Embrace the Dark Side by Painting Your House Black
Buck the white-washed trend and go for a pitchy, attention-grabbing shade instead.
If you’ve been paying attention to Sunset‘s home and design coverage over the last 10 years (or more) you may have noticed that dark exterior paint really stops us in our tracks. There’s something about those sooty, saturated colors that just works in the West, whether it’s on a cabin in the forest, or making a bold statement at the beach. Black or near-black paint can make a small house feel more stately, a cottage appear cooler, a modern house moodier, or a colonial house less buttoned-up. And while it may seem like a forward-thinking color choice, it’s actually as traditional as it gets.
The first paint colors available for early American houses were mixed from iron oxides and “lamp black,” which is a pure carbon pigment made from the soot from lamp oil. It created a purer pigment than burnt-wood charcoal, and was more fade resistant and longer-wearing. If you’ve ever wandered around Salem or paid a visit to Paul Revere’s house, you’re familiar with that slightly spooky Colonial-era aesthetic, which looks even more stark and imposing in the snow. (See this Mt. Hood chalet, featured in Sunset in 2018, as proof.)
It’s equally arresting in the misty Pacific Northwest, where you might imagine a roaring fire inside, or next to candy-colored Victorians in San Francisco. In sun-saturated Southern California, with all of that intense, clear light, black houses have a powerful presence, too. But buyer beware: Black paint can absorb more heat, and bubble and peel faster than paler hues. So, it’s not low-maintenance, or for commitment phobes. But the impact of having that one slightly Goth house on the street, and dropping a hint that the people who live inside might have a bit of a rebellious streak, makes it all worth while.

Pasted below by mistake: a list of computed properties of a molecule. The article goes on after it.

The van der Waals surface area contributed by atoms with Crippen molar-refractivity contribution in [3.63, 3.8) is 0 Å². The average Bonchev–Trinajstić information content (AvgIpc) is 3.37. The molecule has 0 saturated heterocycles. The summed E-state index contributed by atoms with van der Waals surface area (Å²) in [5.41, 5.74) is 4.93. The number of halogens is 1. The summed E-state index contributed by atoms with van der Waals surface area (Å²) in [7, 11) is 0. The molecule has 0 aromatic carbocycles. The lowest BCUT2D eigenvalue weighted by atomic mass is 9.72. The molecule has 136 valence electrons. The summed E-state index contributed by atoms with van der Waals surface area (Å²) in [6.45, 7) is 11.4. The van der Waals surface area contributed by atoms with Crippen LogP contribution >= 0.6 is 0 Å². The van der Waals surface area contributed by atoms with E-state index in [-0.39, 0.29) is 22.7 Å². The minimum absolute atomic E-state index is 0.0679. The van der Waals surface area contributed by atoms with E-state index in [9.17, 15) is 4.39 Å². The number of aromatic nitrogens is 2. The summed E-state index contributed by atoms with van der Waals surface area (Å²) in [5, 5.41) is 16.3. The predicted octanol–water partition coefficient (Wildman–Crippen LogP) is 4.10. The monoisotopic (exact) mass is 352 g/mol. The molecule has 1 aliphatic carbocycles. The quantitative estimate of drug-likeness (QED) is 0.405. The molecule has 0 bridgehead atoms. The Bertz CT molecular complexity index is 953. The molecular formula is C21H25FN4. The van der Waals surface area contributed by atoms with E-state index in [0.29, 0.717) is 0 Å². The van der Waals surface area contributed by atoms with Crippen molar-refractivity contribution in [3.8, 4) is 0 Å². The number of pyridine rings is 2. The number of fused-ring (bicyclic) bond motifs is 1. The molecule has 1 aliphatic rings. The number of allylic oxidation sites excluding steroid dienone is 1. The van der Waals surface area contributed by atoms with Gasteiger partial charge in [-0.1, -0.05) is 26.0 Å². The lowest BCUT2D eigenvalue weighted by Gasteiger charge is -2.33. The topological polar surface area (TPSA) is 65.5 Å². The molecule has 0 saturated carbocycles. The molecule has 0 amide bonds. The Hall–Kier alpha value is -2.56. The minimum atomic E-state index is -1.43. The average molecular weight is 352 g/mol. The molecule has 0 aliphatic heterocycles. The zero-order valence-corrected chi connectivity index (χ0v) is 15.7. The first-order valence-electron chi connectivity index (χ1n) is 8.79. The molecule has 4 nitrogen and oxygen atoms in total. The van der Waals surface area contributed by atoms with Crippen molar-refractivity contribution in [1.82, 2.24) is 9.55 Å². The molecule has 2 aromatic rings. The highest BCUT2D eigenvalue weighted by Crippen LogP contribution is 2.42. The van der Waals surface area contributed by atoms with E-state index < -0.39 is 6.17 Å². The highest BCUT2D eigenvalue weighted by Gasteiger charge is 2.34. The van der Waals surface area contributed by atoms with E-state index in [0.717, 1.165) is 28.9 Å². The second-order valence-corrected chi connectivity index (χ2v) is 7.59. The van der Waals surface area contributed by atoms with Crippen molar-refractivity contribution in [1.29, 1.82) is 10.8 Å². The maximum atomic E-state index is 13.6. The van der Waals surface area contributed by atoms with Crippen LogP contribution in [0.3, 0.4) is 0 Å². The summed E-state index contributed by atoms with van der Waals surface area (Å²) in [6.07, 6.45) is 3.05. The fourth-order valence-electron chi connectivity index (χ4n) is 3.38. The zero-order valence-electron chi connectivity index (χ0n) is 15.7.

Explore More Homes Painted Black
Above, a Victorian house in San Francisco gets a full-goth treatment with two shades of black, metallic accents, and a marble stairwell. A two-bedroom modern cottage in the Pacific Palisades (below) is given a more serious demeanor with brownish-black paint.
Two houses on the west side of Los Angeles, the 2019 Sunset Idea House in Santa Monica Canyon (above) and a newly built Barbara Bestor house in Venice (below) embrace their dark side.
A shotgun house in Portland, tucked away among lush trees, has an intriguing sense of mystery, thanks to its black facade.
From Seattle to Pasadena and back to Portland, black houses can be spotted all over the West. We like them the most at dusk, when the color looks the moodiest contrasting with warm interior light and a smudgy sky.
If white paint makes a house look more expansive, then black can have the opposite effect and enhance a structure’s small stature. A pocket-sized cottage in Portland (above) embraces the charm of small space living by coating the walls in the house-paint equivalent of a slimming black dress. A fresh coat of black paint with bright white trim (below) is an easy, renovation-free, total makeover of a classic California beach bungalow.